Canada Post is issuing new stamps to mark Black History Month, including one that honours a former American slave who became a pioneer of Alberta's ranching industry.
Born into slavery in South Carolina, John Ware travelled to Texas after the U.S. Civil War to become a cowhand.
In 1882 he settled in what became Alberta after he was hired to bring a giant herd of cattle up to the Bar U Ranch.
"John Ware was certainly one of those main builders of southern Alberta and the ranching community," said Loraine Lounsberry, curator of Calgary's Glenbow Museum.
After first living in the Calgary area, Ware established his own ranch in the Foothills in 1890 and later near Brooks, east of the city.
"Skilled with the lariat, he pioneered steer-wrestling and won his first competition at the Calgary Summer Fair of 1893, setting a precedent for what would become a highlight of the Calgary Stampede," said Canada Post on its website.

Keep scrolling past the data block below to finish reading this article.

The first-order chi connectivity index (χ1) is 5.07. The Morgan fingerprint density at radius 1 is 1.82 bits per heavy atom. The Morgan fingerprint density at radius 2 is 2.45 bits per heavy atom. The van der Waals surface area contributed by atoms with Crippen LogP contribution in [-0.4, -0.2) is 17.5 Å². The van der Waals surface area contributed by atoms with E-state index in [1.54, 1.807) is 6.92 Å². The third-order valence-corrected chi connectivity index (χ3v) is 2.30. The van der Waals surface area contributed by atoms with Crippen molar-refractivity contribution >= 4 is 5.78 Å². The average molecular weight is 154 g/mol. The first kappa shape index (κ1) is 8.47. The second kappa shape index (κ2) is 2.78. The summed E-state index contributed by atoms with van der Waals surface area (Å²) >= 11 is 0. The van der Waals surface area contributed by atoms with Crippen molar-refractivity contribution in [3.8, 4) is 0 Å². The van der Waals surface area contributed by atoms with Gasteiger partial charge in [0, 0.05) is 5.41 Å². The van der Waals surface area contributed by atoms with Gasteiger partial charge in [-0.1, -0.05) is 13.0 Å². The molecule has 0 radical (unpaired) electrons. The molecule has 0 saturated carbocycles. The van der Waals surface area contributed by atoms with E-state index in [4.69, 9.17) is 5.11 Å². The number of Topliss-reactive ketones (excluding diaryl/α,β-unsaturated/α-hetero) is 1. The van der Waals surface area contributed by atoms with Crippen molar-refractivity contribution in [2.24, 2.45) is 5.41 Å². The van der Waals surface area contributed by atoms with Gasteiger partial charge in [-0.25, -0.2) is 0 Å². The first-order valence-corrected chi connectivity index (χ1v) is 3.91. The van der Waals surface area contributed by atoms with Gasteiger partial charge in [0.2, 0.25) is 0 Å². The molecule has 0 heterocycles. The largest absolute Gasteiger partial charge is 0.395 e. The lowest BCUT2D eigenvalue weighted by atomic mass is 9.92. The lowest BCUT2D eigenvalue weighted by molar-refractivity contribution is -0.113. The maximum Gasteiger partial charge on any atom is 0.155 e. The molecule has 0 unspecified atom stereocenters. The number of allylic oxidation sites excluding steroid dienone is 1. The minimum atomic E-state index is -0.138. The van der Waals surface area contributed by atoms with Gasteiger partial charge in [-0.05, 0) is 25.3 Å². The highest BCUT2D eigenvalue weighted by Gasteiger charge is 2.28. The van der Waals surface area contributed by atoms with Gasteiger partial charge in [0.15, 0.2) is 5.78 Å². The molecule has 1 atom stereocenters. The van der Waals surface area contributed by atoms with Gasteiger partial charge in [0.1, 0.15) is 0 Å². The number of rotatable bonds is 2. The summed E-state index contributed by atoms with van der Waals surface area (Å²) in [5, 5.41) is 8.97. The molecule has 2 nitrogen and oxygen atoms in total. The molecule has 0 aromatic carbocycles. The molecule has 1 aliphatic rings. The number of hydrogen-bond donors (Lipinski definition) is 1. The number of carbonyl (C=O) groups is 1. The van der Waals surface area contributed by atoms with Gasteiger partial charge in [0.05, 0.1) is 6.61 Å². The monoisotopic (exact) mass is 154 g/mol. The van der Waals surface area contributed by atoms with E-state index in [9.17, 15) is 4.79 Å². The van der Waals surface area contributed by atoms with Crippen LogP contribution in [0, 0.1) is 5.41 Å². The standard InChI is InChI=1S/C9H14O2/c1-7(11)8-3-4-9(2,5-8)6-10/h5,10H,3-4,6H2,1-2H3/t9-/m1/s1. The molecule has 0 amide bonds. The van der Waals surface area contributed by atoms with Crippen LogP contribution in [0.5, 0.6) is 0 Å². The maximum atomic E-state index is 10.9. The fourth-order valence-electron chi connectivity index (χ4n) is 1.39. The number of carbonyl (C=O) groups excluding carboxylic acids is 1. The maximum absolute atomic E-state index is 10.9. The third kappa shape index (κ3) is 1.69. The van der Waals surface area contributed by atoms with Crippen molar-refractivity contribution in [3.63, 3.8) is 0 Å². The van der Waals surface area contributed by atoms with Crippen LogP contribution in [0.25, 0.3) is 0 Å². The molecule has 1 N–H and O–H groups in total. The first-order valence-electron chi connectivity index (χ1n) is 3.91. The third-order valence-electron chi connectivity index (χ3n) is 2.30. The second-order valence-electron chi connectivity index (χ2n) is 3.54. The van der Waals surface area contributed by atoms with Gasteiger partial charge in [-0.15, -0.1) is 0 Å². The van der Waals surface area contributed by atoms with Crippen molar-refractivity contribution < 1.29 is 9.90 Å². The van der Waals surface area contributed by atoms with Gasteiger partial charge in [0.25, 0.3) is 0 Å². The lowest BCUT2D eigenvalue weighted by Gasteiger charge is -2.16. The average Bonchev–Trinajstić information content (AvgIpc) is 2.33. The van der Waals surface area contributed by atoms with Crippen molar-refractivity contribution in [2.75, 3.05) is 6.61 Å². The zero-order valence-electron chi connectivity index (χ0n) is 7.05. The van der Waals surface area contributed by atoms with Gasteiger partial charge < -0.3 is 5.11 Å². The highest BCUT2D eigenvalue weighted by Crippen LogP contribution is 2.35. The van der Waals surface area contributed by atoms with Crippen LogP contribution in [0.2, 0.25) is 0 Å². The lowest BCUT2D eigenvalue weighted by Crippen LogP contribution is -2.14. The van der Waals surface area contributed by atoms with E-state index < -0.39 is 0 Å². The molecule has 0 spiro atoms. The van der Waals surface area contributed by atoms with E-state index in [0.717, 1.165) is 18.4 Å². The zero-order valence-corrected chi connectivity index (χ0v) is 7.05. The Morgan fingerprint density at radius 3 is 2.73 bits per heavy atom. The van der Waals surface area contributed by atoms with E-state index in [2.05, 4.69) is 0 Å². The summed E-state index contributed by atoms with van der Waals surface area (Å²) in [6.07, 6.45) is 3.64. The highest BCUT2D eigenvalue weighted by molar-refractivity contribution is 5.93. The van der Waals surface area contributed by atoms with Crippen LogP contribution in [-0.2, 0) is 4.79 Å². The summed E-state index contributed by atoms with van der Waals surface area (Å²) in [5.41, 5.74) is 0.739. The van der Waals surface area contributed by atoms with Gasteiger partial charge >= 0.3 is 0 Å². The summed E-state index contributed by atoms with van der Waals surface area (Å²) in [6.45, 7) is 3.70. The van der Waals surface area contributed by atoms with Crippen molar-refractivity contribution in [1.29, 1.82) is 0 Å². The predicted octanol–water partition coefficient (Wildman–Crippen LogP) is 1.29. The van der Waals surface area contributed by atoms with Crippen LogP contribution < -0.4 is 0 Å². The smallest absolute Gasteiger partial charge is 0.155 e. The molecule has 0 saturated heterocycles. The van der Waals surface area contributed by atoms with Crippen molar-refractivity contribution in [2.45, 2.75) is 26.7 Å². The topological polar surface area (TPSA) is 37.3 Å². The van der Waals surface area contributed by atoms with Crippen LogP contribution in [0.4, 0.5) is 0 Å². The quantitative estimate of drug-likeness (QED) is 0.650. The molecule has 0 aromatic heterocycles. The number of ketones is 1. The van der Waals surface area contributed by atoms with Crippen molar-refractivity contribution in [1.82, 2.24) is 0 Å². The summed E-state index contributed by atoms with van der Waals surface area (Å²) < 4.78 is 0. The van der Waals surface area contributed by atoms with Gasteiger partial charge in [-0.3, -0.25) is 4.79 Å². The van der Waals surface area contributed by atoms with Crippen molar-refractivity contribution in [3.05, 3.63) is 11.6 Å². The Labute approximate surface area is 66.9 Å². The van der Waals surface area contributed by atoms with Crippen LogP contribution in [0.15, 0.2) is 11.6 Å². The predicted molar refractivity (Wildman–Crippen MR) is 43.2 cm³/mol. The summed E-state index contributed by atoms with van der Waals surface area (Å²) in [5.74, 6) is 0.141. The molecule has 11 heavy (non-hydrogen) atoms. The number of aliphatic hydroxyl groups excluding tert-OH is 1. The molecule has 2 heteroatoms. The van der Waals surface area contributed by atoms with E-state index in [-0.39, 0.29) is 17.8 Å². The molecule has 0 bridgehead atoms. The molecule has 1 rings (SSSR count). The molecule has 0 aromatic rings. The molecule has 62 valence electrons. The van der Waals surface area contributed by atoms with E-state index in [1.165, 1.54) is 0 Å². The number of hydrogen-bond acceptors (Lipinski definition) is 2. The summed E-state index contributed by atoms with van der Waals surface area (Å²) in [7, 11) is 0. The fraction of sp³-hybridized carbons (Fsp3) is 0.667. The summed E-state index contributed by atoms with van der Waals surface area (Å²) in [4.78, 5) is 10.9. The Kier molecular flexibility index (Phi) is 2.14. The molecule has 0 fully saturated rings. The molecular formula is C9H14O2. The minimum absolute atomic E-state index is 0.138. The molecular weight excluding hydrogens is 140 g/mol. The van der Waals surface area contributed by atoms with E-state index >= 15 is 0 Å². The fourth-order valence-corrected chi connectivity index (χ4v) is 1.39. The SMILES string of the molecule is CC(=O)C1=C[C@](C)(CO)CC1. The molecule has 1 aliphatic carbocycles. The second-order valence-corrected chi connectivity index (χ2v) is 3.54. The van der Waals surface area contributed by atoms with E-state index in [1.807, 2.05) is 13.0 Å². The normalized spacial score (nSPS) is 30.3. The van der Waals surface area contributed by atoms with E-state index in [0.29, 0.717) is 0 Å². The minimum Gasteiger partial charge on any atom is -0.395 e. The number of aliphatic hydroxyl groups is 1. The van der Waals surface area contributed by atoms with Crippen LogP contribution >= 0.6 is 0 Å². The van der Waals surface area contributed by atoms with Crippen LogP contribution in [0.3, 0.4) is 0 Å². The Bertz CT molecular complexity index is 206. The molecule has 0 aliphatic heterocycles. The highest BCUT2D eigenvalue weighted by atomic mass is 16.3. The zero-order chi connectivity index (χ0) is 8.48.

Rights crusader honoured
Viola Desmond is the other prominent black Canadian featured on a new commemorative stamp.
The Nova Scotia entrepreneur and civil rights champion was arrested in 1945 for sitting in the whites-only section of a New Glasgow movie theatre.
"After being dragged from the theatre, sitting up all night in jail still wearing her white gloves, Desmond was tried without counsel and convicted of defrauding the province of the additional one-cent tax for seats in the whites-only section, and fined $20," said Canada Post.
Despite a lengthy legal battle, Desmond's conviction was never overturned.
But her lawyer refunded her fees, allowing Desmond to help fund the Nova Scotia Association for the Advancement of Coloured People (NSAACP).
In 2011 the lieutenant governor of Nova Scotia granted Desmond a posthumous pardon and the government of Nova Scotia formally apologized.
Both commemorative stamps can be purchased across the country beginning Wednesday and will be available all year.